Writer’s block is an illusion… one that seems to gather more power if you allow it to fester. It could relate to fear of failure, perfectionism or bad timing and can be crippling. The trick is to take proactive steps to shake off the illusion or feeling that you’re grabbing at fresh air.
You can find 25 ideas on how to avoid or overcome writer’s block at the end of this article.
The term writer’s block has come to mean a dead-end for authors and screenwriters who have reached a point of stagnation, in which a lack of inspiration or a permanent break prevents them from continuing to craft their story. This generally relates to a single project, yet can apply to an author who is struggling to start a new project too.
While the visual of an author who is constantly throwing balled up paper into a wastebasket or over the shoulder has come to be popularised in films and on TV, the idea of writer’s block has settled in pop culture, allowing authors to lean on the term to describe a stumbling stone or natural cessation. More often than not, it becomes a valid excuse, a crutch or scapegoat for the struggling writer to blame or hide behind rather than alleviate.
According to Wikipedia, “writer’s block is a condition, primarily associated with writing, in which an author loses the ability to produce new work, or experiences a creative slowdown. The condition ranges from difficulty in coming up with original ideas to being unable to produce
While the metaphorical concept is built around a block, which makes it seem clogged or insurmountable, it should really be thought of as a lock. As you may have experienced, locks can get jammed, rusty or require
As host of The Three Wells podcast, in which screenwriting expert Matthew Kalil and I interview a number of authors and screenwriters, it seems that the notion of writer’s block is more of a nuisance than an actual problem. Perhaps one could explain it away as more of a psychological block, in which the creative juices have started to pool rather than flow. Ideas can be generated from a number of places and The Three Wells of Screenwriting provides some valuable and inspiring exercises, which help inspire writers to overcome so-called writer’s block.
Re-framing the idea, character or scene using the imagination, external sources or memory well can help alleviate an apparent lack of inspiration. Observing life, prone to experiencing an array of emotion, gifted with the power of dreams and able to stimulate one’s imagination, it seems that the simplest solution is to reset (see some ideas below) and carry on.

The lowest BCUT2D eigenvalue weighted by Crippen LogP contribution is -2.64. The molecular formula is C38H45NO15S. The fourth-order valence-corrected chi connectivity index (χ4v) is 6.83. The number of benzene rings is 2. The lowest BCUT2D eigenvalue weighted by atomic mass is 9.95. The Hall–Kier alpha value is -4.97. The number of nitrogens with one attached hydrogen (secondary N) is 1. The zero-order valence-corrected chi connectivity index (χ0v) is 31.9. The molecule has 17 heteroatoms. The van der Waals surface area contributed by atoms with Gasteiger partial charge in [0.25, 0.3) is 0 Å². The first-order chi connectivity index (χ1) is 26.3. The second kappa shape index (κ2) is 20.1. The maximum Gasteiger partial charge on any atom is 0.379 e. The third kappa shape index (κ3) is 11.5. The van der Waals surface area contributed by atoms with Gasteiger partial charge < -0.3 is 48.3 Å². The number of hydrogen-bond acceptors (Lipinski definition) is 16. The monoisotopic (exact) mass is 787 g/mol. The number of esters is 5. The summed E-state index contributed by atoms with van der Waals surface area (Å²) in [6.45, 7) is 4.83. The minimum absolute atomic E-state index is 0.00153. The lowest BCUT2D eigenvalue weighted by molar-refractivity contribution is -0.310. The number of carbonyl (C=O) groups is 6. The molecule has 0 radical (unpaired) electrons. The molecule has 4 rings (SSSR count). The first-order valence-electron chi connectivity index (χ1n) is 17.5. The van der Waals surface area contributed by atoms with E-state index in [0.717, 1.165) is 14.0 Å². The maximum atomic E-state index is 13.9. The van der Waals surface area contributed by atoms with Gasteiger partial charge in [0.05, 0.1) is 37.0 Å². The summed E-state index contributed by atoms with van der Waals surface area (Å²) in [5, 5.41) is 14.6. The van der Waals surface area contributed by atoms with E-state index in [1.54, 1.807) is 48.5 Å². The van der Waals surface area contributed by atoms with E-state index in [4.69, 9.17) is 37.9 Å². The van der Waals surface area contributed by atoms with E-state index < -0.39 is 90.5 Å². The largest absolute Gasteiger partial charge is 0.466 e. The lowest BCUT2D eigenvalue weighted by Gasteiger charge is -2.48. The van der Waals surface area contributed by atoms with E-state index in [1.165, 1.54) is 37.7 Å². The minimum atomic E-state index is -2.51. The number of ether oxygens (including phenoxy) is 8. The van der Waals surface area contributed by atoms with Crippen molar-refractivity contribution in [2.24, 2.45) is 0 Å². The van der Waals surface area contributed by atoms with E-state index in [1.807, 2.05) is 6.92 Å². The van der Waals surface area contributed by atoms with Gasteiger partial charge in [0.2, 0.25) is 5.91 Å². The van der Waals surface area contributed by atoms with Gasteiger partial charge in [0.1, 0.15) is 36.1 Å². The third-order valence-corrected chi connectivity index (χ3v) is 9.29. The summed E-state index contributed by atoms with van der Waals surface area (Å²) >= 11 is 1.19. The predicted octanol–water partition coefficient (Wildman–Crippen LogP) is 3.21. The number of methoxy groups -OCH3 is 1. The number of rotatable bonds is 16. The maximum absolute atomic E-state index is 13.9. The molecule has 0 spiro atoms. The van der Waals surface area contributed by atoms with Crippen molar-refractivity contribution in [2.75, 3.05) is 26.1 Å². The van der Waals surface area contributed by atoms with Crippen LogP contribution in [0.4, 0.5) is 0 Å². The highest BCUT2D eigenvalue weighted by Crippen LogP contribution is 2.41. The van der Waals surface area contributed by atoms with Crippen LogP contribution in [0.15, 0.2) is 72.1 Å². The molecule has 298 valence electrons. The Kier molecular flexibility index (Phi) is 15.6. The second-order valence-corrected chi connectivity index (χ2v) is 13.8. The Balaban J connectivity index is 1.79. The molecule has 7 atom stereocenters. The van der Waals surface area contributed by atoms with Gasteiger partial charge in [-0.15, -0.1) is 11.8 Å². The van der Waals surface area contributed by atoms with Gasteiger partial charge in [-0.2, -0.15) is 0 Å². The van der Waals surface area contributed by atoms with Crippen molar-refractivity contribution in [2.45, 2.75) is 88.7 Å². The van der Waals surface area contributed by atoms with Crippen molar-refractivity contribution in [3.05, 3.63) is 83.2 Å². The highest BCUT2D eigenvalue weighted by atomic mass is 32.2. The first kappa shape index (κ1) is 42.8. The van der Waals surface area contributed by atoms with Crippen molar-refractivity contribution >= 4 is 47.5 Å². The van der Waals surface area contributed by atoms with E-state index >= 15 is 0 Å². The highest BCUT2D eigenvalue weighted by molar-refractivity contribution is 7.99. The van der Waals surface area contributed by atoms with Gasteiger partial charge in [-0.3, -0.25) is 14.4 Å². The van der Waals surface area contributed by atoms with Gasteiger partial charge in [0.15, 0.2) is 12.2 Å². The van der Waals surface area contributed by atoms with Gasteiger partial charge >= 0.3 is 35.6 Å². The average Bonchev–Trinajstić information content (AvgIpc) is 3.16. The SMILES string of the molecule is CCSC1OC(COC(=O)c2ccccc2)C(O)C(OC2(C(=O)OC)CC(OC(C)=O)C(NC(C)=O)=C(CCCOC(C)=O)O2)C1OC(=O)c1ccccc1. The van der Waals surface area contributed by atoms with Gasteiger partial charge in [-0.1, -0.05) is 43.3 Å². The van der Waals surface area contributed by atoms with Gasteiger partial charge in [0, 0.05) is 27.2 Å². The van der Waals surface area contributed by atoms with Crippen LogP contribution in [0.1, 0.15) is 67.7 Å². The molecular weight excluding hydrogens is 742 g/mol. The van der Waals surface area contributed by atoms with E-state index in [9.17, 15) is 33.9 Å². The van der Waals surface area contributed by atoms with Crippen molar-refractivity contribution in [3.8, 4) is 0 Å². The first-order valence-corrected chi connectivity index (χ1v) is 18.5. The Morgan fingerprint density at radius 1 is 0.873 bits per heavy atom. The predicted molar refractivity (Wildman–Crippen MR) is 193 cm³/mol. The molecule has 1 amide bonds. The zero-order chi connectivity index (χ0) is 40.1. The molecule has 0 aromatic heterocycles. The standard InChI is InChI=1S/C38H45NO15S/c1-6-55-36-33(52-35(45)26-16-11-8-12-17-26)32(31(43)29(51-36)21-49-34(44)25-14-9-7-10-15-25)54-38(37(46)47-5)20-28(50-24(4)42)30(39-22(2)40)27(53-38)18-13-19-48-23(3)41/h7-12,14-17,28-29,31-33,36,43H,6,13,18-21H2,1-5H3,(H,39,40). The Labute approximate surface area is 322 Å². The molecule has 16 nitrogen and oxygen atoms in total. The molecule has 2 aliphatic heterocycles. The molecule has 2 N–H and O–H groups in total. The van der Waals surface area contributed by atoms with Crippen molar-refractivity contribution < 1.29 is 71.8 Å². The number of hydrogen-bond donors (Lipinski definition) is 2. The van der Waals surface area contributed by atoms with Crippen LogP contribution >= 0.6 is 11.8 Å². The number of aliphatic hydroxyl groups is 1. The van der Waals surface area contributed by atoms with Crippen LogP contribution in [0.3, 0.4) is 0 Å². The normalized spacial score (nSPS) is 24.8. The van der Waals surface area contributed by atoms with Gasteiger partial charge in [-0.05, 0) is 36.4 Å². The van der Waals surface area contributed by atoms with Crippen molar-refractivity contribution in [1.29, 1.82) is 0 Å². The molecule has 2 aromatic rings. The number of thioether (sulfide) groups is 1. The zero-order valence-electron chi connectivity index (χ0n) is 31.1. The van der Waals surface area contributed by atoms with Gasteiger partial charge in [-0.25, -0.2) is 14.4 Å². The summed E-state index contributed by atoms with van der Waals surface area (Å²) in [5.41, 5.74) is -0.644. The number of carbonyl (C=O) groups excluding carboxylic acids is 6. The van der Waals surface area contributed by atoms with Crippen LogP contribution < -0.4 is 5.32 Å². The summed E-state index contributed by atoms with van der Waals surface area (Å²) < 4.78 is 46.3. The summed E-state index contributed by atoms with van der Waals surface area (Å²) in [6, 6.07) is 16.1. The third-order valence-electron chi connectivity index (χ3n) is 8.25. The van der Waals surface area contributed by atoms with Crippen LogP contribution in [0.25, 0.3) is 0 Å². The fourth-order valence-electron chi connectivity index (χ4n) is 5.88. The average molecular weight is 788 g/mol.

Setting goals, even if one aims for a fixed time period or a number of pages, is one way to self-motivate and gather momentum. Crossing off small, sometimes seemingly insignificant
Another option is to force yourself to write, even if you are churning out reams of
Usually, the act of simply pouring ideas onto the page leads to more fertile thoughts and one is able to springboard into the right frame of mind. It also helps to have a level of consistency in terms of where you write, how you write and tailoring the environment to suit your writing needs. Some authors and screenwriters find it inspiring to listen to fresh or atmospheric music, others find it distracting and prefer ear plugs and absolute quiet. It’s important that you find your groove since new places and environmental settings will have a bearing on your work.
So when the mirage of writer’s block (or lock) appears on the horizon, the best solution is to keep calm and carry on. If this moment arises during your writing process, perhaps it’s time to look at resetting goals, re-focusing your environment or simply taking a coffee break to stretch your legs, get some fresh air and reset your mind.
Realising that it’s normal to feel like you’re out of ideas and that writer’s block is more of a writer’s lock is a healthy approach. Taking a practical and proactive approach ensures you’ll overcome what is more of a phase than a purgatory.
Perhaps the secret is to find the right combination of things that work for you. Some writers work better under deadlines, which would necessitate stricter goal-setting. Others find the comfort of an old chair to be most conducive, while others have a special writing nook where they find they can get most productive. Cultivating the right setting, realising when you are simply needing a break or having some exercises on standby in order to flex your creative muscle… it really comes down to whatever works best for you.
Here are 25 ways you can reboot and avoid or overcome writer’s (b)lock.
- Stand up and stretch every 30 minutes.
- Get some fresh air into your lungs.
- Have a coffee or tea break.
- Create a chart to mark your progress and set realistic goals.
- Break your writing down into a to-do list.
- Clear your mind, use your senses and be present in the moment.
- Take a sensory walk to soak up new sights, sounds and smells.
- Minimalise your workspace, get rid of unnecessary distractions.
- Only allow inspirational objects to live in your writing space.
- Play with your pets or a stress ball.
- Doodle or switch to a different creative medium for a bit.
- Phone a friend.
- Take regular 5 to 15 minute breaks every 25 to 45 minutes.
- Use writing software to keep you in the zone.
- Use gamified apps on your mobile phone to help motivate you.
- Disconnect from the internet.
- Switch off your phone.
- Try writing in a different room or in a coffee shop.
- Switch lanes to write freely or by association.
- Listen to some fresh or unfamiliar music.
- Use highlighters and create a mind map to brainstorm new ideas.
- Pretend you’re one of your characters.
- Surf the web for some inspirational artwork.
- Exercise regularly to eliminate excess energy.
- Use earplugs to refocus your attention.